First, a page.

- Sleek, compact, relatively easy to use
- Picture quality lacking
A basic DVD camcorder that offers few advantages over its Mini DV brethren
Price$ 1,099.00 (AUD)
There's an interesting balance to consider in the world of DVD camcorders at the moment. Basically, they can all be lumped into two camps. On the one hand you have the small, sleek camcorders that cost about $1000. They're nice to hold, though the quality is generally lacking. Then you have the cameras that cost about fifty percent more. They offer extra features and much better quality, but are also considerably bulkier. Almost every DVD camcorder fits this rudimentary classification; so, when looking for a camera there's a tough decision to make between portability, quality and cost.
Sony's DCR-DVD705 definitely fits into the former category. It's lightweight, slim and extremely portable. This is the kind of camera you can carry around all day. We found the DCR-DVD705 a pleasure to use. All the buttons are in easy to reach places and the hand strap is of good quality and comfortable. Like most of Sony's newer video cameras, the DCR-DVD705 sports a fairly large touch sensitive widescreen LCD. Almost every function of the camera can be accessed from the LCD, including recording and zoom. This is, in theory, a great idea. We found the touch screen navigation on Sony's Mini DV cameras, such as the DCR-HC26E to be a breeze. However, Sony's latest wave of DVD cameras has a different on-screen interface. We really feel that this interface is one of those occasions where the designers felt they needed to show off. So it's out with the simplistic yet functional interface of old and in with rotating 3D barrels, spinning icons and vast numbers of buttons. Why Sony has done this we really don't know. It just isn't necessary at all; this is a video camera, not a games console.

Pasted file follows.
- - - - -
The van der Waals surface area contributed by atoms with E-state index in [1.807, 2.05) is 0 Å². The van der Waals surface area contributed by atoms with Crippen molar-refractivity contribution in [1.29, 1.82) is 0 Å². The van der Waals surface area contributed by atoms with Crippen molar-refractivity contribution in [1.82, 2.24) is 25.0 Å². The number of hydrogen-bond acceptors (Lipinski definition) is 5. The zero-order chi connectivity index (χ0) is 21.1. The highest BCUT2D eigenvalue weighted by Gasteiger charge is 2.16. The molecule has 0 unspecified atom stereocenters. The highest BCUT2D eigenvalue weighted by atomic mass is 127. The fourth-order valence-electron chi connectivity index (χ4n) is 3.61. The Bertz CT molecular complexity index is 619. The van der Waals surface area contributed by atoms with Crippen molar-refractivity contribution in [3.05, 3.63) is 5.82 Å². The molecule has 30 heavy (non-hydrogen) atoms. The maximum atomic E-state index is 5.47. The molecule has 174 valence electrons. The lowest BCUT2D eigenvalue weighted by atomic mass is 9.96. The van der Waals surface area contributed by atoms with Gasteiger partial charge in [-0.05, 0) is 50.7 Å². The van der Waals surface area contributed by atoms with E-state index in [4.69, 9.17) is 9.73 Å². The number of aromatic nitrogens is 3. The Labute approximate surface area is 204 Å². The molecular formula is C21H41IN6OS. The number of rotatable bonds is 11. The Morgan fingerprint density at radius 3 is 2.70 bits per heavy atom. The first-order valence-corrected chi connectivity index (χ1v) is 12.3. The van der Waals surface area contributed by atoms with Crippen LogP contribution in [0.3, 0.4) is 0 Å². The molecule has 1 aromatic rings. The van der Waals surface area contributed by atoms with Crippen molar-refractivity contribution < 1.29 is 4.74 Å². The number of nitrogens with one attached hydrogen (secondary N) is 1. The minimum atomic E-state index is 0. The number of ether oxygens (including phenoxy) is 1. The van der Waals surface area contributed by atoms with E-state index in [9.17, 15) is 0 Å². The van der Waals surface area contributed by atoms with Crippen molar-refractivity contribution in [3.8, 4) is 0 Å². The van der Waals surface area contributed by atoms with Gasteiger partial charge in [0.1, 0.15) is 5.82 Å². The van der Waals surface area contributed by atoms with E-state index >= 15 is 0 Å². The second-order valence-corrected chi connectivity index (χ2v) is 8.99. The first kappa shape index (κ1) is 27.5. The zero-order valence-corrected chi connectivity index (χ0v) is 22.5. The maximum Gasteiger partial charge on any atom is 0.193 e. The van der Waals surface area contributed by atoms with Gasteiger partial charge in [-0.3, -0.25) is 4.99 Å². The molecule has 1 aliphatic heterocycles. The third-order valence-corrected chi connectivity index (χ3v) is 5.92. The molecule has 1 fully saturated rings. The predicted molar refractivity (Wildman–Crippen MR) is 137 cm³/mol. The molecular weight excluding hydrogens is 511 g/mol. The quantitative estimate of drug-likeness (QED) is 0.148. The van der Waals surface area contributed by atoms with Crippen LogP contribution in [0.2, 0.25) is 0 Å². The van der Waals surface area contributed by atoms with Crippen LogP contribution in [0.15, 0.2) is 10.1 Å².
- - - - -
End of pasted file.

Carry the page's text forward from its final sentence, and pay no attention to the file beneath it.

Once you've moved past the annoying 3D effects and worked out how to use the DCR-DVD705 however, it actually provides a decent enough range of functions to satisfy the average user. Sony's old favourite, the nightshot mode, makes a welcome return as do some basic video effects. These include faders and sepia mode plus a couple of more interesting options but can't touch the all-out madness of laser beams and rotating screens that Canon includes with their video cameras these days. Still shot recording is also included but with only a one megapixel sensor you aren't going to be throwing away your old camera just yet. There's no chance of printing out these photos but they're certainly OK when viewed on a television screen. Seeing as this is a DVD camera, the videos are obviously going to end up in a DVD player at some point. Sony provides an easy to use editing tool that automatically creates a chapter selection screen as is seen on most regular DVDs. This feature is seen on pretty much any DVD camcorder but the Sony version is one of the nicer ones we've seen. Finally, it's good to know that the DCR-DVD705 has a fairly good battery life of about 75-80 minutes. This should be enough to film two DVDs at high quality.